Andrew and Silas Chandler Remained Life Long Friends

The vast majority of black Confederate accounts on the Internet follow a well-worn narrative.  First, we are somehow to believe that servants/slaves volunteered to accompany their owners to war and in doing so solidified a bond of friendship and a commitment to the achievement of Confederate independence.  Many of these postwar accounts offer rich descriptions…

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Choosing To Become a Slave

Every once in a while you will read about free blacks petitioning local or state government to become a slave.  In the wrong hands such accounts reflect a lingering Lost Cause view that slavery was benign.  Why else would a free black individual choose bondage?  Many of these requests were made in the late antebellum…

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Virginia Historical Society Interprets the Civil War’s Aftermath

If I were heading back into the classroom to teach my course on the Civil War and historical memory I would begin by showing this video from the Virginia Historical Society’s exhibit, An American Turning Point: The Civil War in Virginia.  If you haven’t seen it you are missing one of the more innovative exhibits…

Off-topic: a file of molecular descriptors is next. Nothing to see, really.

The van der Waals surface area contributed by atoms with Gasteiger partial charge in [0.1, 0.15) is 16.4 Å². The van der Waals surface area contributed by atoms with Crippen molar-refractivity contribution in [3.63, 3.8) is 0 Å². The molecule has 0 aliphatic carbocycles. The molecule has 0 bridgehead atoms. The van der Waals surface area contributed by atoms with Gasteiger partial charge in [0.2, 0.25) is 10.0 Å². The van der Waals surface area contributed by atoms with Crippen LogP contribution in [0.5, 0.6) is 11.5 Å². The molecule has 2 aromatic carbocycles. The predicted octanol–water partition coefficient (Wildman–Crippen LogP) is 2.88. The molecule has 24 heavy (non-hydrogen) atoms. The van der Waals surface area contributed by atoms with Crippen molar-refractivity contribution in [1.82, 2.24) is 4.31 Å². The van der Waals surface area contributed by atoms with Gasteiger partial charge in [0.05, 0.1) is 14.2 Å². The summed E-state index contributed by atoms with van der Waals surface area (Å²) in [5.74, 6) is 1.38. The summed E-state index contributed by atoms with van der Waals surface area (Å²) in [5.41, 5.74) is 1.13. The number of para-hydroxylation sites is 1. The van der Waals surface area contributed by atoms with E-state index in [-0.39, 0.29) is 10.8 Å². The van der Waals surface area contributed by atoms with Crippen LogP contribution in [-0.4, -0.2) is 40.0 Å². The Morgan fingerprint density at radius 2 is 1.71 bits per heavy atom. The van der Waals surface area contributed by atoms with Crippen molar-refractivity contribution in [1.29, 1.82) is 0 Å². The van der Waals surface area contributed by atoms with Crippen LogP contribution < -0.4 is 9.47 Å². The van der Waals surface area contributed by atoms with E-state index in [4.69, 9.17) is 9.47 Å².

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Did the South Win the Civil War?

This is a question that Howard N. Meyer posed in the November 1961 issue of Negro Digest.  It’s a thought-provoking essay that anticipates a burgeoning black counter-memory that emerged in the pages of popular magazines by 1965.  It also provides a helpful reference point to gauge the evolution of Civil War memory over the past…

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Then And Now In Stone Mountain, Georgia

It’s an unusual form of Civil War remembrance, but the idea of a sculpture in the shape of a “Sherman’s necktie” opens up a number of avenues of interpretation.  It raises issues related to the physical destruction and displacement of civilians that Sherman’s men wrought.  The twisted rail also functions as a metaphor for change…

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